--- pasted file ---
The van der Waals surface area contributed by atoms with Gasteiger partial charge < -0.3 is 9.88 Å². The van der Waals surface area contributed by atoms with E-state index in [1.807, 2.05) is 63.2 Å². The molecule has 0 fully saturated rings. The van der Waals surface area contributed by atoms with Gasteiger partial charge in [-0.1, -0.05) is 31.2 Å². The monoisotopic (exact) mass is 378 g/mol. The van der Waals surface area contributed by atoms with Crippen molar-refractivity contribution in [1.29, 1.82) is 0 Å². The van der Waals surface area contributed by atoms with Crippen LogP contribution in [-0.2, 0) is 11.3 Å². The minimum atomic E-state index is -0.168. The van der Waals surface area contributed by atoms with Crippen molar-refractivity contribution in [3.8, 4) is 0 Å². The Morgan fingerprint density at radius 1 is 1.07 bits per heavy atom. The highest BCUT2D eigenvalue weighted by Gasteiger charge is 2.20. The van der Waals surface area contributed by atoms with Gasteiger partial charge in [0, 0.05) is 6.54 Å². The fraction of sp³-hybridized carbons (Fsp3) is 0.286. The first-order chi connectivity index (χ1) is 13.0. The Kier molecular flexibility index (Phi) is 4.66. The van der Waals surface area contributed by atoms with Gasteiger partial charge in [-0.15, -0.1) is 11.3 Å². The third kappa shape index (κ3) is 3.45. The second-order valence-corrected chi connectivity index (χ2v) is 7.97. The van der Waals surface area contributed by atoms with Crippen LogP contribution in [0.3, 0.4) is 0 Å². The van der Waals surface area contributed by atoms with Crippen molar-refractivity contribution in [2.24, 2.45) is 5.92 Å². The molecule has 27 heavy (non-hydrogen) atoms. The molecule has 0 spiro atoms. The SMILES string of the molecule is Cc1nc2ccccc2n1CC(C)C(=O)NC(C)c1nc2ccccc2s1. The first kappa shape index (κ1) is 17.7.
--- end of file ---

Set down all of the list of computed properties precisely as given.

The van der Waals surface area contributed by atoms with Gasteiger partial charge < -0.3 is 9.88 Å². The van der Waals surface area contributed by atoms with E-state index in [1.807, 2.05) is 63.2 Å². The molecule has 0 fully saturated rings. The van der Waals surface area contributed by atoms with Gasteiger partial charge in [-0.1, -0.05) is 31.2 Å². The monoisotopic (exact) mass is 378 g/mol. The van der Waals surface area contributed by atoms with Crippen molar-refractivity contribution in [1.29, 1.82) is 0 Å². The van der Waals surface area contributed by atoms with Crippen LogP contribution in [-0.2, 0) is 11.3 Å². The minimum atomic E-state index is -0.168. The van der Waals surface area contributed by atoms with Crippen molar-refractivity contribution in [3.8, 4) is 0 Å². The Morgan fingerprint density at radius 1 is 1.07 bits per heavy atom. The highest BCUT2D eigenvalue weighted by Gasteiger charge is 2.20. The van der Waals surface area contributed by atoms with Gasteiger partial charge in [0, 0.05) is 6.54 Å². The fraction of sp³-hybridized carbons (Fsp3) is 0.286. The first-order chi connectivity index (χ1) is 13.0. The Kier molecular flexibility index (Phi) is 4.66. The van der Waals surface area contributed by atoms with Gasteiger partial charge in [-0.15, -0.1) is 11.3 Å². The third kappa shape index (κ3) is 3.45. The second-order valence-corrected chi connectivity index (χ2v) is 7.97. The van der Waals surface area contributed by atoms with Crippen LogP contribution in [0.3, 0.4) is 0 Å². The van der Waals surface area contributed by atoms with Crippen molar-refractivity contribution in [2.24, 2.45) is 5.92 Å². The molecule has 27 heavy (non-hydrogen) atoms. The molecule has 0 spiro atoms. The SMILES string of the molecule is Cc1nc2ccccc2n1CC(C)C(=O)NC(C)c1nc2ccccc2s1. The first kappa shape index (κ1) is 17.7.